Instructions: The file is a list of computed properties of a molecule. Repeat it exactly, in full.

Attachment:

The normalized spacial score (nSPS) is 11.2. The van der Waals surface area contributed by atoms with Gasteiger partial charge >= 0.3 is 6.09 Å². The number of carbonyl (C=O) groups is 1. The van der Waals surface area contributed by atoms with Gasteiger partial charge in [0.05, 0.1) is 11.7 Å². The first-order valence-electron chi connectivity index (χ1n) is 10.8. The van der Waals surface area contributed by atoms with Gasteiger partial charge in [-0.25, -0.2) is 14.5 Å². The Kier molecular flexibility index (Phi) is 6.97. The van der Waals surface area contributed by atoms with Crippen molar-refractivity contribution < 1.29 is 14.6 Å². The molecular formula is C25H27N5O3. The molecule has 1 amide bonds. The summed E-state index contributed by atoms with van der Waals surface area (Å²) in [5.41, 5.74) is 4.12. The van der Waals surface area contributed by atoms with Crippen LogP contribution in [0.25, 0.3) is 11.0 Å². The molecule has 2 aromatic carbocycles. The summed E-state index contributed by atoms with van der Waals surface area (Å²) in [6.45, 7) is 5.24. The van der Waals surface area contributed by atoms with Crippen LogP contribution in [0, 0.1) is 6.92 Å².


The normalized spacial score (nSPS) is 11.2. The van der Waals surface area contributed by atoms with Gasteiger partial charge >= 0.3 is 6.09 Å². The number of carbonyl (C=O) groups is 1. The van der Waals surface area contributed by atoms with Gasteiger partial charge in [0.05, 0.1) is 11.7 Å². The first-order valence-electron chi connectivity index (χ1n) is 10.8. The van der Waals surface area contributed by atoms with Gasteiger partial charge in [-0.25, -0.2) is 14.5 Å². The Kier molecular flexibility index (Phi) is 6.97. The van der Waals surface area contributed by atoms with Crippen molar-refractivity contribution < 1.29 is 14.6 Å². The molecular formula is C25H27N5O3. The molecule has 1 amide bonds. The summed E-state index contributed by atoms with van der Waals surface area (Å²) in [5.41, 5.74) is 4.12. The van der Waals surface area contributed by atoms with Crippen LogP contribution in [0.25, 0.3) is 11.0 Å². The molecule has 2 aromatic carbocycles. The summed E-state index contributed by atoms with van der Waals surface area (Å²) in [6.45, 7) is 5.24. The van der Waals surface area contributed by atoms with Crippen LogP contribution in [0, 0.1) is 6.92 Å².